Evert Pot401 Unauthorized (20.11.2018, 15:00 UTC)

When a client makes a HTTP request, but the server requires the request to be authenticated a 401 Unauthorized status is returned.

This could mean that a user needs to log in first, or more generally that authentication credentials are required. It could also mean that the provided credentials were incorrect.

The name Unauthorized can be a bit confusing, and was regarded as a bit of misnomer. 401 is strictly used for Authentication. In cases where you want to indicate to a client that they simply aren’t allowed to do something, you need 403 Forbidden instead.

When a server sends back 401, it must also send back a WWW-Authenticate header. This header tells a client what kind of authentication scheme the server expects.


This is an example of a server that wants the client to login using Basic authentication.

HTTP/1.1 401 Unauthorized
WWW-Authenticate: Basic; realm="Secured area"

This is an example using Digest auth:

HTTP/1.1 401 Unauthorized
WWW-Authenticate: Digest realm="http-auth@example.org", qop="auth, auth-int",
    algorithm=SHA-256, nonce="7ypf/xlj9XXwfDPEoM4URrv/xwf94BcCAzFZH4GiTo0v",

OAuth2 uses something called Bearer tokens, which is really just a secret string:

HTTP/1.1 401 Unauthorized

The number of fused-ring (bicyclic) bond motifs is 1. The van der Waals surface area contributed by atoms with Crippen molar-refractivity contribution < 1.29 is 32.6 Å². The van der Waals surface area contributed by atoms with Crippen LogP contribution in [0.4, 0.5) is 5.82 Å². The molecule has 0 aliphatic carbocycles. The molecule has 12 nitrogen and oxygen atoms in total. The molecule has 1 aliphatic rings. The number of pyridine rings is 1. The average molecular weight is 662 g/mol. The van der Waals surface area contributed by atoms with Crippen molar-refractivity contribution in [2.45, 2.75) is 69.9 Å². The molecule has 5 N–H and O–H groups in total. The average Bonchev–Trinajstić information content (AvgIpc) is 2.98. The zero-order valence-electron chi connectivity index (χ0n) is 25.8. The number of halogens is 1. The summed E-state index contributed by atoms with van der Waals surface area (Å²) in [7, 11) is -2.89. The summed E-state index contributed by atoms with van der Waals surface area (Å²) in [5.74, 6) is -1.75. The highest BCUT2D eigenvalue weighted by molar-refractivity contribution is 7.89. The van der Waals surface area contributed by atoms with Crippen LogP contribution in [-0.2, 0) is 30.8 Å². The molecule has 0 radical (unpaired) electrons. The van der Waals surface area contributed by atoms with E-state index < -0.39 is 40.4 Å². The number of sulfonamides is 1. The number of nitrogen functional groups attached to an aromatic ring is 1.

WWW-Authenticate: Bearer

It’s possible for a server to tell a client it supports more than one scheme. This example might be from an API that normally uses OAuth2, but also allows Basic for developing/debugging purposes.

HTTP/1.1 401 Unauthorized
WWW-Authenticate: Basic; realm="Dev zone", Bearer

Due to how HTTP works, the above header is identical to the following:

HTTP/1.1 401 Unauthorized
WWW-Authenticate: Basic; realm="Dev zone"
WWW-Authenticate: Bearer

If a client got the correct credentials, it generally sends them to servers using the Authorization header:

GET / HTTP/1.1
Authorization: Basic d2VsbCBkb25lOnlvdSBmb3VuZCB0aGUgZWFzdGVyIGVnZwo=

Other authentication schemes

IANA has a list of standard authenticaton schemes. Aside from Bearer, Digest and Bearer there is als

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Voices of the ElePHPantInterview with Lorna Mitchell (20.11.2018, 14:00 UTC)


Show Notes

This episode sponsored by:

Sunshine PHP

Day Camp 4 Developers

The post Interview with Lorna Mitchell appeared first on Voices of the ElePHPant.

Remi ColletPHP on RHEL-8 (16.11.2018, 08:16 UTC)

RHEL-8 Beta is announced and is available for download for whom want to try it.

This is an opportunity to look at PHP installation and how modules work.

1. Installation

ISO image is available for everyone, see the README file.

Don't forget to enable the Beta repositories.

# dnf repolist
repo id                               repo name                                                     status
rhel-8-for-x86_64-appstream-beta-rpms Red Hat Enterprise Linux 8 for x86_64 - AppStream Beta (RPMs) 4594